Posted tagged ‘environment’

Smoking Hookah May Be More Harmful Than Smoking Cigarettes

June 8, 2012



(June 7, 2012) One in three college students has smoked hookah. The hookah is a beautiful, decorative piece of polished brass. It is used for smoking when friends get together, and to relax and socialize.


Hookah is also known as narghile, shisha, and goza. It is a water pipe with a smoke chamber, a bowl, a pipe, and a hose. Specifically-made tobacco is heated, and the smoke passes through water and is then drawn through a rubber hose to a mouthpiece. The tobacco is no less toxic in a hookah pipe, and the water in the hookah does not filter out the toxic ingredients in the tobacco smoke. Hookah smokers may actually inhale more tobacco smoke than cigarette smokers do because of the large volume of smoke they inhale in one smoking session, which can last as long as 60 minutes.


Hookah bars have become popular around the country for the last decade. “It usually attracts 18-20 year olds”, says Lance Freeman, of The Egyptian Café and Hooka Bar in Indianapolis, Indiana. “We are a place to come for people who can’t go to bars.”


The problem is that smoking hookah is still dangerous because it delivers the same chemical compounds as smoking cigarettes. One session (from 45-60 minutes) delivers about 100 times the smoke as a single cigarette, with 40 times the tar and 10 times the carbon monoxide. While research about hookah smoking is still emerging, evidence shows that it poses many dangers.


Hookah smoke contains high levels of toxic compounds, including tar, carbon monoxide, heavy metals, and cancer-causing chemicals (carcinogens). In fact, hookah smokers are exposed to more carbon monoxide and smoke than are cigarette smokers.


As with cigarette smoking, hookah smoking is linked to lung and oral cancers, heart disease, and other serious illnesses.


Hookah smoke delivers about the same amount of nicotine as cigarette smoking does, possibly leading to tobacco dependence. Hookah smoke poses dangers associated with second hand smoke. Hookah smoking by pregnant women can result in low birth weight babies.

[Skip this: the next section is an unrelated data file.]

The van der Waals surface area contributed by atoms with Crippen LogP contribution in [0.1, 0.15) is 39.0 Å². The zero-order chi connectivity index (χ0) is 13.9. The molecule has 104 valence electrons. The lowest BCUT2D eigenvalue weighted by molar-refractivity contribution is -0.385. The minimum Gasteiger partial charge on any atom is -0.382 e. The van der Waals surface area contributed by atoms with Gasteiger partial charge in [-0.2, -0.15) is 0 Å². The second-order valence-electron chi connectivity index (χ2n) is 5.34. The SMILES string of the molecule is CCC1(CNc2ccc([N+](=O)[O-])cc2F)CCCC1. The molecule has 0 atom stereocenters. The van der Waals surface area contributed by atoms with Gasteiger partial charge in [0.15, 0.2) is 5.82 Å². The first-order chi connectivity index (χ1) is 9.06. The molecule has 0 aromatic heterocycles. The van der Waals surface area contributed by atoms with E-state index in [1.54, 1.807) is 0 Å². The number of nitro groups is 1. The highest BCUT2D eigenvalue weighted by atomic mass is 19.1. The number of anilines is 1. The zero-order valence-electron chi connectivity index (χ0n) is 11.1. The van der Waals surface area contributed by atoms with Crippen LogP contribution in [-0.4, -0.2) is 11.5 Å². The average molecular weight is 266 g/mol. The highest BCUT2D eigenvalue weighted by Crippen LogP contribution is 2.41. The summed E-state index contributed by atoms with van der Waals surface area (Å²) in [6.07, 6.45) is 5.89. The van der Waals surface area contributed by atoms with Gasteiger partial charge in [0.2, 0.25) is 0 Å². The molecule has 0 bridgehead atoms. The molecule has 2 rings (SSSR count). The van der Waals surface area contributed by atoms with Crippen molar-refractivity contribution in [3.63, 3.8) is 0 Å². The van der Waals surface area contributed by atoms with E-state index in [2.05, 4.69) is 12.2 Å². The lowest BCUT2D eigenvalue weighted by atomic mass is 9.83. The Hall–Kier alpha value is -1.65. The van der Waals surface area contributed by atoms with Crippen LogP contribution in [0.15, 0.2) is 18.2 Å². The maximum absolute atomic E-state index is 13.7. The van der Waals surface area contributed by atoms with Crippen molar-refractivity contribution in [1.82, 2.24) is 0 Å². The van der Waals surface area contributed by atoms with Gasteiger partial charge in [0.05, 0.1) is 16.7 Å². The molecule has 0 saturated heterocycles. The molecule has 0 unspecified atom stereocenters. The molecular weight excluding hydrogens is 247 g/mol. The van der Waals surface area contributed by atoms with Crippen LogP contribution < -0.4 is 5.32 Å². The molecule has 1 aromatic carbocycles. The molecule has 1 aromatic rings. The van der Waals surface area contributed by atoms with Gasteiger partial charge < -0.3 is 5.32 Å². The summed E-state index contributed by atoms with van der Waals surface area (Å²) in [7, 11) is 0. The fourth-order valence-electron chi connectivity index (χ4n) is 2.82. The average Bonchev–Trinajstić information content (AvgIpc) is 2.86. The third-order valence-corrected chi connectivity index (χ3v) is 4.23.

Hookah pipes used in hookah bars and cafes may not be cleaned properly, risking the spread of infectious diseases.


Dr. Brian Primack conducted a study which was published in the June issue of the journal Nicotine and Tobacco Research, which found that 1 in 3 current college students has smoked hookah at some point; more than 50% of those students were not cigarette smokers.


Primack said that while he was giving a lecture on the dangers of smoking at the University of Pittsburgh School of Medicine, a student interrupted him. “He said, ‘No offense, but nobody really smokes anymore – we all do this hookah thing instead.’” That very moment started Primack’s research into the hookah world. “It’s a very interesting public health puzzle. The same chemicals – in one form are reviled by many people; but the same people will go across the street and take it in this difficult format.”


Better education is needed, Primack has said, to show similarities between hookah smoking and cigarette smoking. In a previous study, the research found 92% of videos on You Tube showed hookah in a positive light, compared to just 24% of cigarette videos. The population that participates in hookah smoking tends to be younger, male and white, but is found across all characters.


The researchers do not know yet if hookah is addictive. Smokers inhale twice the amount of nicotine in one hookah session as they do with a single cigarette, but long-term studies need to be done to see if it interferes with their life in the same way.


U.S. Supreme Court Blocks Asbestos Lawsuit